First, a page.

What Is Reagan's Reaganomics?

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Thousands fled political persecution during the 20th century, seeking political asylum in other nations. As a result, a refugee crisis often began, as these other countries were unable to find places for these newcomers to stay as they awaited immigration approval. A famous group of refugees during the 1970s were the Vietnam Boat people, who left Vietnam as a communist government was taking control of the region. They left Vietnam in makeshift vessels and travelled in dangerous open waters, hoping to reach nearby countries such as Thailand, Malaysia, and Hong Kong. However, the sheer number of Vietnamese refugees overwhelmed the nearby countries, who later refused to accept any more refugees and left those who had come in overcrowded camps. …show more content…
The following decade was marked by a shift in domestic, foreign, and economic policy, as well as the emergence of the “yuppies”, young adults with materialistic and self-serving tendencies. Under Reagan’s administration, the United States turned towards deregulation, tax and spending cuts, and advocacy of “trickle-down” economics, where if corporations and other individuals keep more money, it encourages more spending and investment, resulting in a stronger economy overall. Americans called Reagan’s policies “Reaganomics”. Despite a recession in 1982 being the worst since the Great Depression, the policy proved to be popular among Americans, especially to the middle and upper classes. Nevertheless, Reagan’s policies created America’s biggest budget deficits due to increased military spending and tax cuts. Also, the Reagan administration attempted to prevent the spread of communism around the world, and supported various anti-communist governments and rebels in Latin America ("The 1980s"). The rise of conservatism during the late 1970s and 1980s likely contributed to the lukewarm response to the Vietnam boat …show more content…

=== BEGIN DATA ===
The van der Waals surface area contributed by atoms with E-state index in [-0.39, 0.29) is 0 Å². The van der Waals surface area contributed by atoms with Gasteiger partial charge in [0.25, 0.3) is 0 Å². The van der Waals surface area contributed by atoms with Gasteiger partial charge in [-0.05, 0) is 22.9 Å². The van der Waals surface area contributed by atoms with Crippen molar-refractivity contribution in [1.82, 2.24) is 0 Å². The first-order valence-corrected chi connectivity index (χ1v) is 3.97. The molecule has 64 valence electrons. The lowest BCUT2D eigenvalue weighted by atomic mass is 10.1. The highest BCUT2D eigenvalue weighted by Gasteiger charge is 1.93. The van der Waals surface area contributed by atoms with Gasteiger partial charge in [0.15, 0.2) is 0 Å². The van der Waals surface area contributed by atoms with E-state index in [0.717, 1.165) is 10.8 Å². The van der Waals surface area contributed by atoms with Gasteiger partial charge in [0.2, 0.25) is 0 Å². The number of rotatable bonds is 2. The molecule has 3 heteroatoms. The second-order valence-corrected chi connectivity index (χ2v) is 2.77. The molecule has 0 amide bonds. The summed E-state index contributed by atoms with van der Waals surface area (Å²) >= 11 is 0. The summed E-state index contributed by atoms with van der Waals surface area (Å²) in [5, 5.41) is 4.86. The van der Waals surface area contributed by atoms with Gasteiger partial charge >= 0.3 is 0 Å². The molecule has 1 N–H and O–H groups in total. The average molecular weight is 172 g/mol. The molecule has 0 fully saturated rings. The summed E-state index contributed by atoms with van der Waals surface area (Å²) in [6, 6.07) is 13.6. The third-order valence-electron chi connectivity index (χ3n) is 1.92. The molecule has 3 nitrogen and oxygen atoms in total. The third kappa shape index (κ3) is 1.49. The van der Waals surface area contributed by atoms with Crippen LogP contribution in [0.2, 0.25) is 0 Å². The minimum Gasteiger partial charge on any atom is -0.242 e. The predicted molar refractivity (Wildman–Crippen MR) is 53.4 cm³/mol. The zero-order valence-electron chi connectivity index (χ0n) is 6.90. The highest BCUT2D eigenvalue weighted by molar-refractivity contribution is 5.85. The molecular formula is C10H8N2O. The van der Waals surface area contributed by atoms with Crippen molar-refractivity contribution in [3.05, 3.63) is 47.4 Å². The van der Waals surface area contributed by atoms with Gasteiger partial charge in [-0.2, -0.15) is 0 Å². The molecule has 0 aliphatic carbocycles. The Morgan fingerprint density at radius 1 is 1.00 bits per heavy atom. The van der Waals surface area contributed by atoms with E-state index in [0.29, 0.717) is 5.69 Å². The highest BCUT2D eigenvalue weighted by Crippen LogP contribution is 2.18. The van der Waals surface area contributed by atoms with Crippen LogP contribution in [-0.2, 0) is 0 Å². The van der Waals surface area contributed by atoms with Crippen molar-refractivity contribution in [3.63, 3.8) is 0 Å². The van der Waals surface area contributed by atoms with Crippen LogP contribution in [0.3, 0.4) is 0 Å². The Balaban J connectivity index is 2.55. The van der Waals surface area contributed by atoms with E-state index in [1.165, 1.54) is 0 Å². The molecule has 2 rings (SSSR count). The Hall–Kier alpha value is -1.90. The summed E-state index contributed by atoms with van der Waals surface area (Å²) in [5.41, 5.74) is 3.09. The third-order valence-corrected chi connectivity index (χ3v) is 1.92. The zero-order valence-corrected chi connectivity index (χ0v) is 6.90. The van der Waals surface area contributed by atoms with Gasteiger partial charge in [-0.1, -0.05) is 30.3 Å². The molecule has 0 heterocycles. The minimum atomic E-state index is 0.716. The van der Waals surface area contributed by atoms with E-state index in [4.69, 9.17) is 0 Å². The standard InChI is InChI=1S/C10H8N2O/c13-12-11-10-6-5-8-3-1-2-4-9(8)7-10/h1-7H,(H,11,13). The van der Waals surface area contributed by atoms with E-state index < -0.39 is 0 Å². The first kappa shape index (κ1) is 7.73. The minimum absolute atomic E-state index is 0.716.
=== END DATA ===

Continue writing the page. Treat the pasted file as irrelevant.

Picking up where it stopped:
After the war, the United States and Vietnamese government refused to address the issue of these children until the late 1980s. In 1982, the Amerasian Immigration Act facilitated the immigration of some children, but only a limited number successfully did under the act (Berman and Newman 608). Under the act, children had to wait years before successfully moving to the United States. Only with the Amerasian Act of 1988 that most Amerasians and their families were able to immigrate to the United States (Berman and Newman 608). The belated response regarding Amerasian children only further illustrates the inefficiency of US government in dealing with the refugee issues. Since the United States waited so long to address the issue, it clearly had no sense of urgency, and unnecessarily kept Amerasian in children in Vietnam for years. Despite the length of time most Vietnamese had to wait to even enter the United States, many did eventually successfully immigrate to the United States. However, many of them had difficulty assimilating and finding

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